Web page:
Mum guilty of killing newborn baby who was handed to her against expert advice

A woman has been convicted of the infanticide of her 10-week old daughter in a case which raises serious questions for the Metropolitan Police and local authority.

Hours after a home visit from a social worker, Lauren Saint George inflicted fatal head injuries, 18 rib fractures and a leg fracture on baby Lily-Mai Hurrell Saint George, the Old Bailey heard.

The 25-year-old mother lost her temper before violently shaking Lily-Mai and pulling and twisting her leg on January 31 2018, it was alleged.

Lily-Mai died at Great Ormond Street Hospital on February 2, when surgeons turned off her life support machine due to the extent of her brain damage.

Today, Saint George was found guilty at the court over the death, which came six days after the child was discharged into her parents’ care – despite healthcare professionals arguing against it.

Haringey social services had decided less than a week before the attack that Lily-Mai should be transferred to the sole care of her parents, Saint George and Darren Hurrell, 25 – even though experts at Barnet Hospital warned that she was at risk of neglect.

Meanwhile, the Met initially said there was not enough evidence to charge her parents.


Yet they both faced trial after a coroner ruled last year that the baby was unlawfully killed.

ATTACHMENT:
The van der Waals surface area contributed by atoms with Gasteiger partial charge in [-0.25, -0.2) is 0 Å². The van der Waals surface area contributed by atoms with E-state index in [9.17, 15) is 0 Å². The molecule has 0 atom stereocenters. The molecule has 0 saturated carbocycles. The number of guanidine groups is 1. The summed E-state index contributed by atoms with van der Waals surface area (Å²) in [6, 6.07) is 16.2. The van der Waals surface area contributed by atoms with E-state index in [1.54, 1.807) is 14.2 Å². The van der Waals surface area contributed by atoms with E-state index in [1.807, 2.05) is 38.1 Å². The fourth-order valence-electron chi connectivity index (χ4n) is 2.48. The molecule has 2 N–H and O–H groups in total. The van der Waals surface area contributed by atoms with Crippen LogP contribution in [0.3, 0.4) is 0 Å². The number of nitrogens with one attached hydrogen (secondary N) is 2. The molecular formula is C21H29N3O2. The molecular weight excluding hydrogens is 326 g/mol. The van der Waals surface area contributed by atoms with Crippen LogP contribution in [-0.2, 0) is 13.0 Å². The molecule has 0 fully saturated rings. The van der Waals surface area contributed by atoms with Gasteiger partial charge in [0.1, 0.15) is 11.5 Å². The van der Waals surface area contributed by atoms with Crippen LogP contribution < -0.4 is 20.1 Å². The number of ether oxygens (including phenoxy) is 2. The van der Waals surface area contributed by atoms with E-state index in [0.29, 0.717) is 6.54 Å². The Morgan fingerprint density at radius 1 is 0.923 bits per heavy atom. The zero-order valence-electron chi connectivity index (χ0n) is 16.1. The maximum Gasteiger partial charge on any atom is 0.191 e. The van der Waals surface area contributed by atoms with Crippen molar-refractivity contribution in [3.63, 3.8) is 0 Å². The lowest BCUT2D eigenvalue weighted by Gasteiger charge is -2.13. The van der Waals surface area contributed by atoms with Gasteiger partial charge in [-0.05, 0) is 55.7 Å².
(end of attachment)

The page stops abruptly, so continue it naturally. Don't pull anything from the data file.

The jury of seven men and four women cleared Saint George, from Enfield, north London, of murder, manslaughter and child cruelty. But she was convicted of infanticide by a majority of 10-1, after more than 11 hours of deliberation.

The charge is an alternative verdict to murder where a mother kills her child while her mind is disturbed by a failure to recover from the effects of childbirth.

Her partner Hurrell, also 25 and from Alvaston in Derby, was cleared of child cruelty.

Prosecutor Sally O’Neill QC told the jury: ‘Lily-Mai’s death could almost definitely have been avoided if she had not been discharged into the care of two people who were woefully unsuited to caring for her.’

Mr Justice Spencer found Hurrell had no case to answer for charges of murder and manslaughter and threw out a charge of causing or allowing the death of a child against both parents.

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